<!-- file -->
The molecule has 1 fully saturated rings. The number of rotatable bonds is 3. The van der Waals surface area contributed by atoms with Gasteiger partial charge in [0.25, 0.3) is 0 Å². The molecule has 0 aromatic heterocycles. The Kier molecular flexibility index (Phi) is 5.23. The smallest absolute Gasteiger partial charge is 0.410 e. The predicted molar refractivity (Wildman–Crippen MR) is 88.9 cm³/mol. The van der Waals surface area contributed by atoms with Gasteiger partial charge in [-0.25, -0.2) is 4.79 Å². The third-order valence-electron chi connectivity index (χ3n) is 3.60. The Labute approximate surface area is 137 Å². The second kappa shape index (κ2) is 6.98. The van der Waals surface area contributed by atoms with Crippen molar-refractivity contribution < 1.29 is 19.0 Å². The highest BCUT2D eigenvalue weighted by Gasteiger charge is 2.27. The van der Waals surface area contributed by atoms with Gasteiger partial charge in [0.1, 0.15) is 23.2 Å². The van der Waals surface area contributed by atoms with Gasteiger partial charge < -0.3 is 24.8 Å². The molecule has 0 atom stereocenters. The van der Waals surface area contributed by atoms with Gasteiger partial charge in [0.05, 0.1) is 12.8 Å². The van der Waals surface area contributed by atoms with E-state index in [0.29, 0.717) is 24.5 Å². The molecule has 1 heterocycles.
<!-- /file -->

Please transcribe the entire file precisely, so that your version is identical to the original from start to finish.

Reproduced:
The molecule has 1 fully saturated rings. The number of rotatable bonds is 3. The van der Waals surface area contributed by atoms with Gasteiger partial charge in [0.25, 0.3) is 0 Å². The molecule has 0 aromatic heterocycles. The Kier molecular flexibility index (Phi) is 5.23. The smallest absolute Gasteiger partial charge is 0.410 e. The predicted molar refractivity (Wildman–Crippen MR) is 88.9 cm³/mol. The van der Waals surface area contributed by atoms with Gasteiger partial charge in [-0.25, -0.2) is 4.79 Å². The third-order valence-electron chi connectivity index (χ3n) is 3.60. The Labute approximate surface area is 137 Å². The second kappa shape index (κ2) is 6.98. The van der Waals surface area contributed by atoms with Crippen molar-refractivity contribution < 1.29 is 19.0 Å². The highest BCUT2D eigenvalue weighted by Gasteiger charge is 2.27. The van der Waals surface area contributed by atoms with Gasteiger partial charge in [0.1, 0.15) is 23.2 Å². The van der Waals surface area contributed by atoms with Gasteiger partial charge < -0.3 is 24.8 Å². The molecule has 0 atom stereocenters. The van der Waals surface area contributed by atoms with Gasteiger partial charge in [0.05, 0.1) is 12.8 Å². The van der Waals surface area contributed by atoms with E-state index in [0.29, 0.717) is 24.5 Å². The molecule has 1 heterocycles.